What would we do without the World Wide Web? Having melted a Ziploc bag on the back burner of my new stove, I entered “plastic melted on glass stovetop” in a Google search. And whaddaya know? The top hit is a full page that includes “You will need;” “Steps to remove the plastic,” and “Additional Tips and Ideas.” Subsequent entries praise the first with reviews by other adults whose pets or children — never they themselves — did the damage.
With some WD-40, nail polish remover and a razor blade, the stovetop will be good as new.
Emily Post took her first pottery class in 2002 with potter Jim Neupert. When she first began to make simple coffee mugs, I bought one. Several years later, my kids gave me four of the lovely carved mugs and a bowl with a rabbit on it.
Her stall at the Methow Valley Farmers Market features all the utilitarian pieces she makes: mugs, platters, bowls, pitchers and urns. Her colors are blues, greens, whites and tans/browns.
Emily now has a studio at home where she makes and fires her pottery. Three raku pieces on display at the Confluence Gallery show how Emily’s work continues to become more sophisticated as she creates new designs and learns new techniques for glazing and firing her pieces.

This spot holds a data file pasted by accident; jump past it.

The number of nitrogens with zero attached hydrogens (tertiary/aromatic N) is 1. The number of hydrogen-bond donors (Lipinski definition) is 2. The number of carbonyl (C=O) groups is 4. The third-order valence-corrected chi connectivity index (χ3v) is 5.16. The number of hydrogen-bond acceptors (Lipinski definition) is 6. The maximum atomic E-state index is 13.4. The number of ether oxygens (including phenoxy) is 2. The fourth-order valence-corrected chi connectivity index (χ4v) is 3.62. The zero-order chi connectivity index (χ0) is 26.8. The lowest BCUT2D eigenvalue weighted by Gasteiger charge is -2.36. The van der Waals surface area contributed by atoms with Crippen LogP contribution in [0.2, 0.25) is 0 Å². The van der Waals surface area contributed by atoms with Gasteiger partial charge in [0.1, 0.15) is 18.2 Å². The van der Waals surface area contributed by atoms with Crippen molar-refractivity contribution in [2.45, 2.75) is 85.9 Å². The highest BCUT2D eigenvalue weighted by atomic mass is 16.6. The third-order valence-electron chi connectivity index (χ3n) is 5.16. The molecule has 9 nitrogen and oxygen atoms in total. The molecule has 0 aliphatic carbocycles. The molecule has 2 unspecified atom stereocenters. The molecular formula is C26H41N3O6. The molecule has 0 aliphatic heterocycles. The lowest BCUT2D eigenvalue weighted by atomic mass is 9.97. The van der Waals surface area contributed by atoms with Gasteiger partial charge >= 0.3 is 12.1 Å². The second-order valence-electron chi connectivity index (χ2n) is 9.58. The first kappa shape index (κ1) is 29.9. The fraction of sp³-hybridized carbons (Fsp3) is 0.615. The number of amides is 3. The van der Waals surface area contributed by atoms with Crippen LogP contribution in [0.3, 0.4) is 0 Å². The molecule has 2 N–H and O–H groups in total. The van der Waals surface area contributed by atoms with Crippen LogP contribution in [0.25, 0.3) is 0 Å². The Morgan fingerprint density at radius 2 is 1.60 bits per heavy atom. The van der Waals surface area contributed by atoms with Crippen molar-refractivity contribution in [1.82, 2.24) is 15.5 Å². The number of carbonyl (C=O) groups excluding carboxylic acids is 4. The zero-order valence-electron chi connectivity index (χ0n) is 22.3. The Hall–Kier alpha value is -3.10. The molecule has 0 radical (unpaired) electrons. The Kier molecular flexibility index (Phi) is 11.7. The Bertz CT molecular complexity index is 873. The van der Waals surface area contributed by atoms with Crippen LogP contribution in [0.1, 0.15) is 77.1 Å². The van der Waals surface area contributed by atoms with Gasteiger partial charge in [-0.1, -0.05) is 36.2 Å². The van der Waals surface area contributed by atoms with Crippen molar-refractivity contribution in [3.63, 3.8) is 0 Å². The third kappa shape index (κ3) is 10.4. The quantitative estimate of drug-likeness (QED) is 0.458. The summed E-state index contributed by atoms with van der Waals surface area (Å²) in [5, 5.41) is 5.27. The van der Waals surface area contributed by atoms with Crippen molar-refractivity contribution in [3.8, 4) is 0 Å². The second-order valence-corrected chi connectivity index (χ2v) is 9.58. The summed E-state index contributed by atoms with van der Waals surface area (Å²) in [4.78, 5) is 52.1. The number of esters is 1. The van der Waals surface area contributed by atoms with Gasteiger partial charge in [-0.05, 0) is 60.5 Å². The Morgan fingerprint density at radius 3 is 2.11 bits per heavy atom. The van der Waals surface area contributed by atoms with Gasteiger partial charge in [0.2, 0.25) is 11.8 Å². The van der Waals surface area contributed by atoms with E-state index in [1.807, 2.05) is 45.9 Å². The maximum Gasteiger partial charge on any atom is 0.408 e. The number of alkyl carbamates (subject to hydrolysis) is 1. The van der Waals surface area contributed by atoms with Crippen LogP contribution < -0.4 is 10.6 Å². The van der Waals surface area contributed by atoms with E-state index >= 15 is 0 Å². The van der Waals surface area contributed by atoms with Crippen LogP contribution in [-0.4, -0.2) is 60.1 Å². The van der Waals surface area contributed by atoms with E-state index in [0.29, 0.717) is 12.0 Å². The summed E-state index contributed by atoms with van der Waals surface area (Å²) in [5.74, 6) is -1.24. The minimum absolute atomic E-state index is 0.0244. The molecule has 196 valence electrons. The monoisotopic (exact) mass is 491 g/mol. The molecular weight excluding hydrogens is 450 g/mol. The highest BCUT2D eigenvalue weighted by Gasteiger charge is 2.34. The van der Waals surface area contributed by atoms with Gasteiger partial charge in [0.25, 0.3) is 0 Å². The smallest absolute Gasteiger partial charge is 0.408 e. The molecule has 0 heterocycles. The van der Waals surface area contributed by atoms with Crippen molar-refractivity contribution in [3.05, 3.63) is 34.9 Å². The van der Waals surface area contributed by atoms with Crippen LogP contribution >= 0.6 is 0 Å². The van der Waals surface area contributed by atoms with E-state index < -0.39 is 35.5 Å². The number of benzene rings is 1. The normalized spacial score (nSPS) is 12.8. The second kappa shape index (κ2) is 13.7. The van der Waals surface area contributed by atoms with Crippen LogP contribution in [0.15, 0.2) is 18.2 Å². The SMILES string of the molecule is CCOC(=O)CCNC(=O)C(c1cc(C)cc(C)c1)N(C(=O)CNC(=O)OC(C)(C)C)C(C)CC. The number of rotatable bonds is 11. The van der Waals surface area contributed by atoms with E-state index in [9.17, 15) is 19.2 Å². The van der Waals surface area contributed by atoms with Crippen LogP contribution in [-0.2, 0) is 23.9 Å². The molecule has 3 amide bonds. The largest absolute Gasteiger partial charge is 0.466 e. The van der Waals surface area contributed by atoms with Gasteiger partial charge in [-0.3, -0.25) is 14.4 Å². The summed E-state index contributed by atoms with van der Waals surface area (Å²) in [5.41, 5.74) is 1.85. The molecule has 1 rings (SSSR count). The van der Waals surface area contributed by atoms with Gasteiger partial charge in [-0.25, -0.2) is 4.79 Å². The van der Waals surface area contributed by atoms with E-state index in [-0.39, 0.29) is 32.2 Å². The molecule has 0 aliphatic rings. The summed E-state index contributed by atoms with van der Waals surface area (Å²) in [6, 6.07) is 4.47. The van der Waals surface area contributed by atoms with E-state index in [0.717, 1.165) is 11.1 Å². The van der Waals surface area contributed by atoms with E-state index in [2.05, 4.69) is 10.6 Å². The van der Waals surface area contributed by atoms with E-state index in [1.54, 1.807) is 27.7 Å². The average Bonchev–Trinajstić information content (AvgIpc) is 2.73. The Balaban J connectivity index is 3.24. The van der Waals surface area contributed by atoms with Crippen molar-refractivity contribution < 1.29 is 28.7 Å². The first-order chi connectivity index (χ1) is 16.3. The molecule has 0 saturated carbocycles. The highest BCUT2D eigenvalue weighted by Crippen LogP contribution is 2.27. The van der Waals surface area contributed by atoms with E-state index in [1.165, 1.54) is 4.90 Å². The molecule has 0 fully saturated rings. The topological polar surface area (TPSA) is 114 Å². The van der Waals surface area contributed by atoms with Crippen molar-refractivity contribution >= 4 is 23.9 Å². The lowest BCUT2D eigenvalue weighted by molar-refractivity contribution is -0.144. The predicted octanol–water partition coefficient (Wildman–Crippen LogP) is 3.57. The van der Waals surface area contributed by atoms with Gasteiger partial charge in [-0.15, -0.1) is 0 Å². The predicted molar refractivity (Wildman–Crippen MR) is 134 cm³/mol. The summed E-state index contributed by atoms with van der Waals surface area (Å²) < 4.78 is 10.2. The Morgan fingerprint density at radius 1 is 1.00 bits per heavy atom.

“My work is always evolving,” Emily says, “and I hope it always will be.”
A benefit breakfast buffet for Vicki Hallowell will be held at Methow Valley Eagles Aerie on Sunday (June 28) from 9 a.m. till noon. Admission is $8.
Vicki was diagnosed with multiple myeloma a year and a half ago. She has returned to the valley after three months of medical treatment at Seattle Cancer Care Alliance and University of Washington Medical Center. She received a stem cell transplant and in July will learn if the procedure was successful.
The benefit will help pay for travel to and from the west side, incidental expenses, and medical expenses that insurance didn’t cover.
A raffle and silent auction will also be held at the Sunday event. For more information, please call Susie Gardner at (509) 322-3341.
Prizes for adult readers are a new feature of Twisp Library’s summer reading program. Each time you read a book, fill out a little slip about it, and you will be entered into a weekly prize drawing. Five-dollar gift certificates for Michael’s, Cinnamon Twisp Bakery or Blue Star Coffee may also be won by adults who bring their children to check out their summer reading books.